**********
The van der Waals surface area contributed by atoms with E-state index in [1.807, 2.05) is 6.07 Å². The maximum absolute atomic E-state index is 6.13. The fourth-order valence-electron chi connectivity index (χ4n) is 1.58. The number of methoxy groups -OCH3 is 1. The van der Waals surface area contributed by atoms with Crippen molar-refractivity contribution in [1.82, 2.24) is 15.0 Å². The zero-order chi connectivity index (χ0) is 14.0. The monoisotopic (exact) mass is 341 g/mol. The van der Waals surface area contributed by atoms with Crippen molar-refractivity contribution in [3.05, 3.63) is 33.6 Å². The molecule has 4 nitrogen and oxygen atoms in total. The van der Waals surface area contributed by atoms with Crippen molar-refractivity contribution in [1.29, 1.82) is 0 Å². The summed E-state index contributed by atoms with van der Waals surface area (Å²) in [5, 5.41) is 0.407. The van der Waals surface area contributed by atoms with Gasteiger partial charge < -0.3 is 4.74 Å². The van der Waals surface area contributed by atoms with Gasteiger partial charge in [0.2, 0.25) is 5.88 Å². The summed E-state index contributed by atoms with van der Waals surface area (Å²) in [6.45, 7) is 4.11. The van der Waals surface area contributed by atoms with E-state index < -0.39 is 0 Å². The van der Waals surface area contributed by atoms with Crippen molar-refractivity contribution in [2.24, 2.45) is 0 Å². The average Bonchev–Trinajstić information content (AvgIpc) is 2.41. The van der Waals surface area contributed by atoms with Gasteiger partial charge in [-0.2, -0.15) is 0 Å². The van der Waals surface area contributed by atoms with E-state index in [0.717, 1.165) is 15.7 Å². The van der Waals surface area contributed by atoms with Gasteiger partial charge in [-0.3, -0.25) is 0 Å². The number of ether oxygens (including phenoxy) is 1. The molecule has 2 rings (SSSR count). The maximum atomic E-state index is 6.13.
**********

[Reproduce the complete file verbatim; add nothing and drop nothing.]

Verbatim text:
The van der Waals surface area contributed by atoms with E-state index in [1.807, 2.05) is 6.07 Å². The maximum absolute atomic E-state index is 6.13. The fourth-order valence-electron chi connectivity index (χ4n) is 1.58. The number of methoxy groups -OCH3 is 1. The van der Waals surface area contributed by atoms with Crippen molar-refractivity contribution in [1.82, 2.24) is 15.0 Å². The zero-order chi connectivity index (χ0) is 14.0. The monoisotopic (exact) mass is 341 g/mol. The van der Waals surface area contributed by atoms with Crippen molar-refractivity contribution in [3.05, 3.63) is 33.6 Å². The molecule has 4 nitrogen and oxygen atoms in total. The van der Waals surface area contributed by atoms with Crippen molar-refractivity contribution in [1.29, 1.82) is 0 Å². The summed E-state index contributed by atoms with van der Waals surface area (Å²) in [5, 5.41) is 0.407. The van der Waals surface area contributed by atoms with Gasteiger partial charge < -0.3 is 4.74 Å². The van der Waals surface area contributed by atoms with Gasteiger partial charge in [0.2, 0.25) is 5.88 Å². The summed E-state index contributed by atoms with van der Waals surface area (Å²) in [6.45, 7) is 4.11. The van der Waals surface area contributed by atoms with E-state index < -0.39 is 0 Å². The van der Waals surface area contributed by atoms with Crippen molar-refractivity contribution in [2.24, 2.45) is 0 Å². The average Bonchev–Trinajstić information content (AvgIpc) is 2.41. The van der Waals surface area contributed by atoms with Gasteiger partial charge in [-0.2, -0.15) is 0 Å². The van der Waals surface area contributed by atoms with E-state index in [0.717, 1.165) is 15.7 Å². The van der Waals surface area contributed by atoms with Gasteiger partial charge in [-0.3, -0.25) is 0 Å². The number of ether oxygens (including phenoxy) is 1. The molecule has 2 rings (SSSR count). The maximum atomic E-state index is 6.13.